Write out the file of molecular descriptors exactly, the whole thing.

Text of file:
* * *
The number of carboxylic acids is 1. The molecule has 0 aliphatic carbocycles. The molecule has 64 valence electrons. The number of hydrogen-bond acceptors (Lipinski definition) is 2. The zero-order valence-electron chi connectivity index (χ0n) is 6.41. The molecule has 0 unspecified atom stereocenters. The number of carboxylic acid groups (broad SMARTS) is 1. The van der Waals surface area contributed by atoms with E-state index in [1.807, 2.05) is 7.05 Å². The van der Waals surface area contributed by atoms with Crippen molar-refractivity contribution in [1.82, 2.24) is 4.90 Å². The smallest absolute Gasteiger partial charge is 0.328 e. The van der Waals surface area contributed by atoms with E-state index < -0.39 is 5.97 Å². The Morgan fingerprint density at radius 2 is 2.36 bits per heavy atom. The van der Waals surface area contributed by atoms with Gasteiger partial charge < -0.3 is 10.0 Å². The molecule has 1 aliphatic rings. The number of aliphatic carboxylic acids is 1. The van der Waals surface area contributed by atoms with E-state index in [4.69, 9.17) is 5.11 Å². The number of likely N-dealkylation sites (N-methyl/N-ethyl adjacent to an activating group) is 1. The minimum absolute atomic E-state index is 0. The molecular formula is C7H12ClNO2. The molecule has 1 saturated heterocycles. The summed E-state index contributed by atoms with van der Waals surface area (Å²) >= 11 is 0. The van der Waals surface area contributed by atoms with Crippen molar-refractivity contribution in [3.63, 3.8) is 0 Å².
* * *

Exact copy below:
The number of carboxylic acids is 1. The molecule has 0 aliphatic carbocycles. The molecule has 64 valence electrons. The number of hydrogen-bond acceptors (Lipinski definition) is 2. The zero-order valence-electron chi connectivity index (χ0n) is 6.41. The molecule has 0 unspecified atom stereocenters. The number of carboxylic acid groups (broad SMARTS) is 1. The van der Waals surface area contributed by atoms with E-state index in [1.807, 2.05) is 7.05 Å². The van der Waals surface area contributed by atoms with Crippen molar-refractivity contribution in [1.82, 2.24) is 4.90 Å². The smallest absolute Gasteiger partial charge is 0.328 e. The van der Waals surface area contributed by atoms with E-state index < -0.39 is 5.97 Å². The Morgan fingerprint density at radius 2 is 2.36 bits per heavy atom. The van der Waals surface area contributed by atoms with Gasteiger partial charge < -0.3 is 10.0 Å². The molecule has 1 aliphatic rings. The number of aliphatic carboxylic acids is 1. The van der Waals surface area contributed by atoms with E-state index in [4.69, 9.17) is 5.11 Å². The number of likely N-dealkylation sites (N-methyl/N-ethyl adjacent to an activating group) is 1. The minimum absolute atomic E-state index is 0. The molecular formula is C7H12ClNO2. The molecule has 1 saturated heterocycles. The summed E-state index contributed by atoms with van der Waals surface area (Å²) >= 11 is 0. The van der Waals surface area contributed by atoms with Crippen molar-refractivity contribution in [3.63, 3.8) is 0 Å².